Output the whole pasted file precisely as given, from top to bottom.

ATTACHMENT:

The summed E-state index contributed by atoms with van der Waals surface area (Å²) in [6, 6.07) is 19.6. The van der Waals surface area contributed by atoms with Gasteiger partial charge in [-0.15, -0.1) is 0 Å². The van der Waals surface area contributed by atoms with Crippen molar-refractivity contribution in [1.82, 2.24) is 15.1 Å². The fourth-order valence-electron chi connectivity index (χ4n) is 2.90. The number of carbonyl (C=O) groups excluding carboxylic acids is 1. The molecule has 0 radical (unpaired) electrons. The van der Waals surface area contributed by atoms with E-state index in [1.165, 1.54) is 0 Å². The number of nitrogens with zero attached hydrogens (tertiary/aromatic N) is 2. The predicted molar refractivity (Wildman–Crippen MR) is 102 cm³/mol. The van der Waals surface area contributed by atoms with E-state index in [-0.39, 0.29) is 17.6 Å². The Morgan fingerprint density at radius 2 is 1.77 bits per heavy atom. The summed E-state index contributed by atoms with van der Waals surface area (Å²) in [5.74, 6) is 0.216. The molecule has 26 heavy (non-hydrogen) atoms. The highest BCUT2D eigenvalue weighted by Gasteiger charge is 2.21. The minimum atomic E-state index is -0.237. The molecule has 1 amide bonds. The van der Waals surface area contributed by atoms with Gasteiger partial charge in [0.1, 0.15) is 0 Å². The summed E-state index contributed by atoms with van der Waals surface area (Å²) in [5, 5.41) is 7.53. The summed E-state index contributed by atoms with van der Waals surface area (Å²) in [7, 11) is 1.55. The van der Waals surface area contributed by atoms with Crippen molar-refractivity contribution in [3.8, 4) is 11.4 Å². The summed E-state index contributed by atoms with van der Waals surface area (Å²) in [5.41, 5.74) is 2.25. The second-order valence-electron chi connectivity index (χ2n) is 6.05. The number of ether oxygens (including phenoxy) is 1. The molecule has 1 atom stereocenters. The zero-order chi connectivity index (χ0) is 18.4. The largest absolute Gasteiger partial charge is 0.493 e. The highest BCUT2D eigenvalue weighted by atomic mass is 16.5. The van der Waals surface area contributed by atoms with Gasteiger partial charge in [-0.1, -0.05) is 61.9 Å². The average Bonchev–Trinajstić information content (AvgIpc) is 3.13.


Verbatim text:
The summed E-state index contributed by atoms with van der Waals surface area (Å²) in [6, 6.07) is 19.6. The van der Waals surface area contributed by atoms with Gasteiger partial charge in [-0.15, -0.1) is 0 Å². The van der Waals surface area contributed by atoms with Crippen molar-refractivity contribution in [1.82, 2.24) is 15.1 Å². The fourth-order valence-electron chi connectivity index (χ4n) is 2.90. The number of carbonyl (C=O) groups excluding carboxylic acids is 1. The molecule has 0 radical (unpaired) electrons. The van der Waals surface area contributed by atoms with E-state index in [1.165, 1.54) is 0 Å². The number of nitrogens with zero attached hydrogens (tertiary/aromatic N) is 2. The predicted molar refractivity (Wildman–Crippen MR) is 102 cm³/mol. The van der Waals surface area contributed by atoms with E-state index in [-0.39, 0.29) is 17.6 Å². The Morgan fingerprint density at radius 2 is 1.77 bits per heavy atom. The summed E-state index contributed by atoms with van der Waals surface area (Å²) in [5.74, 6) is 0.216. The molecule has 26 heavy (non-hydrogen) atoms. The highest BCUT2D eigenvalue weighted by Gasteiger charge is 2.21. The minimum atomic E-state index is -0.237. The molecule has 1 amide bonds. The van der Waals surface area contributed by atoms with Gasteiger partial charge in [0.1, 0.15) is 0 Å². The summed E-state index contributed by atoms with van der Waals surface area (Å²) in [5, 5.41) is 7.53. The summed E-state index contributed by atoms with van der Waals surface area (Å²) in [7, 11) is 1.55. The van der Waals surface area contributed by atoms with Crippen molar-refractivity contribution in [3.8, 4) is 11.4 Å². The summed E-state index contributed by atoms with van der Waals surface area (Å²) in [5.41, 5.74) is 2.25. The second-order valence-electron chi connectivity index (χ2n) is 6.05. The number of ether oxygens (including phenoxy) is 1. The molecule has 1 atom stereocenters. The zero-order chi connectivity index (χ0) is 18.4. The largest absolute Gasteiger partial charge is 0.493 e. The highest BCUT2D eigenvalue weighted by atomic mass is 16.5. The van der Waals surface area contributed by atoms with Gasteiger partial charge in [-0.1, -0.05) is 61.9 Å². The average Bonchev–Trinajstić information content (AvgIpc) is 3.13.